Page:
Leaders and participants at the 8th International Religious Liberty Association (IRLA) World Congress reaffirmed their commitment to promoting religious freedom and seeking peaceful coexistence as the three-day conference concluded in Hollywood, Florida, United States, on August 24.
The more than 550 attendees, guests, presenters and government officials from 65 countries discussed the relationship between religious freedom and societal stability, including protection of other human rights and economic development. They recognized threats to religious freedom and other beliefs are serious and are on the rise.
John R. Nay, president if IRLA, said it was clear from all speakers that everyone “must respect the right of all people to believe in God in their own way or not to believe if that is their choice.”
“We must stand up for others to have the same freedom and by supporting religious liberty for all, we also will be promoting peaceful coexistence,” he said.
Nay thanked speakers for their thought-provoking talks, the analysis they outlined, the challenges they pointed to and attendees for past, present, and future efforts to help ensure religious freedom and peaceful coexistence.
World Congress participants adopted by consensus several resolutions, including “a call upon the nations of the world to promote actively the principles of freedom of religion or belief as elaborated in Article 18 of the Universal Declaration of Human Rights,” and “a call upon the people of the world to reacquaint themselves with the foundational human rights documents…to emphasize the importance of freedom of religion or belief.”
Congress participants also agreed to “encourage clergy, educators, and others…to emphasize and teach that freedom of religion or belief is both an important legal right and a crucial societal value,” and to “request the IRLA to continue to identify concrete ways for individuals and its local chapters to engage in religious freedom advocacy.”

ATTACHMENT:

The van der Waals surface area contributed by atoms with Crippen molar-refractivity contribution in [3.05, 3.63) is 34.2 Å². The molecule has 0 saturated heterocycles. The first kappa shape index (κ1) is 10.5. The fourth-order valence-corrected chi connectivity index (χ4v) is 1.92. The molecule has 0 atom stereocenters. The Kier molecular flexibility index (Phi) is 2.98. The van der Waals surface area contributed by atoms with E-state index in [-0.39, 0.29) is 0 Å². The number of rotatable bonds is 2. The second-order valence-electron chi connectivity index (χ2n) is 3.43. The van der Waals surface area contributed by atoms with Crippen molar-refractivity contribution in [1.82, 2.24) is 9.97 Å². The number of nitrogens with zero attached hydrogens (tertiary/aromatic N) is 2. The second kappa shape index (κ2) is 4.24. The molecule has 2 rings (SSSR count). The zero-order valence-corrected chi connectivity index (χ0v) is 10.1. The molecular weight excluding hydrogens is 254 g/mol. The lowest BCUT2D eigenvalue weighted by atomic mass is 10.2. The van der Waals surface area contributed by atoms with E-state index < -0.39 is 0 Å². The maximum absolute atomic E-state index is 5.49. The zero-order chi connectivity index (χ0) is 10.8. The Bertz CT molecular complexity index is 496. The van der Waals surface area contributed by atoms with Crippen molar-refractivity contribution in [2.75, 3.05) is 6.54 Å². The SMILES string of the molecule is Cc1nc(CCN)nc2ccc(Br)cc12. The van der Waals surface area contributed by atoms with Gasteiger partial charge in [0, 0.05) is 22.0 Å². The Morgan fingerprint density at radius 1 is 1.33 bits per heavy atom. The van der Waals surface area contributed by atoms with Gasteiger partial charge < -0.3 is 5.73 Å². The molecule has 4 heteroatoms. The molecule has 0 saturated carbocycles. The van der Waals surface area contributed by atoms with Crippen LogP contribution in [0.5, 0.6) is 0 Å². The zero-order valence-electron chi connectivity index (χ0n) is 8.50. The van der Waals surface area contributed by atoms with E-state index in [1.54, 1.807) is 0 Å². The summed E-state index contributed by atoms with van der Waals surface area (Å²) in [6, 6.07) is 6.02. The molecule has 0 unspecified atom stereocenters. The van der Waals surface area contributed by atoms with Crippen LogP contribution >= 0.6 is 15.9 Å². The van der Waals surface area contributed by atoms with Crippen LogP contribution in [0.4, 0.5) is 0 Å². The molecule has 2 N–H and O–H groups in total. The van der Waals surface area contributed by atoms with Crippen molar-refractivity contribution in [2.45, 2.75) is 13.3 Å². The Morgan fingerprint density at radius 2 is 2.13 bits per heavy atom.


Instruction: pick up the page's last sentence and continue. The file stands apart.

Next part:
Among other items, the resolutions passed included a commitment to “encourage national and international actors to avoid stereotyping of any groups or individuals based on prejudices, preconceptions, or assumptions;” and also to “encourage religious and other leaders to recognize the danger of religion being hijacked and misused for non-religious goals.”
Participants also agreed to authorize the broad distribution of these resolutions.
Ten religious freedom advocates from around the world were honored for their contribution to promoting religious freedom for all.
The Award of Distinction went to Robert Seiple, who was the first Ambassador-at-Large for International Religious Freedom at the Department of State from 1998-2000, a former president of World Vision and a former president of IRLA.
“IRLA has been blessed with his leadership as president,” said IRLA General-Secretary Ganoune Diop. “His practical insights and ability to translate ideas into concrete actions for the benefit of the human family, have made us better people.”
Other honorees included prolific author, editor, and international scholar W. Cole Durham; head of the Office of General Counsel at the Seventh-day Adventist World headquarters Karnik Doukmetzian; and Knox Thames, Special Advisor for Religious Minorities in the Near East and South/Central Asia at the United States State Department in Washington, D.C.
IRLA was chartered in 1893 by leaders of the Adventist Church to promote religious freedom for all. It soon became a global movement by people of other faiths, Christians and non-Christians alike. Currently, IRLA has a very diverse board comprised of Seventh-day Adventists, Catholics, Baptists, and Methodists.
“IRLA understood very early that religious freedom could not be for one community alone,” said Diop. “It is the reason why we are committed to promoting religious liberty for all.”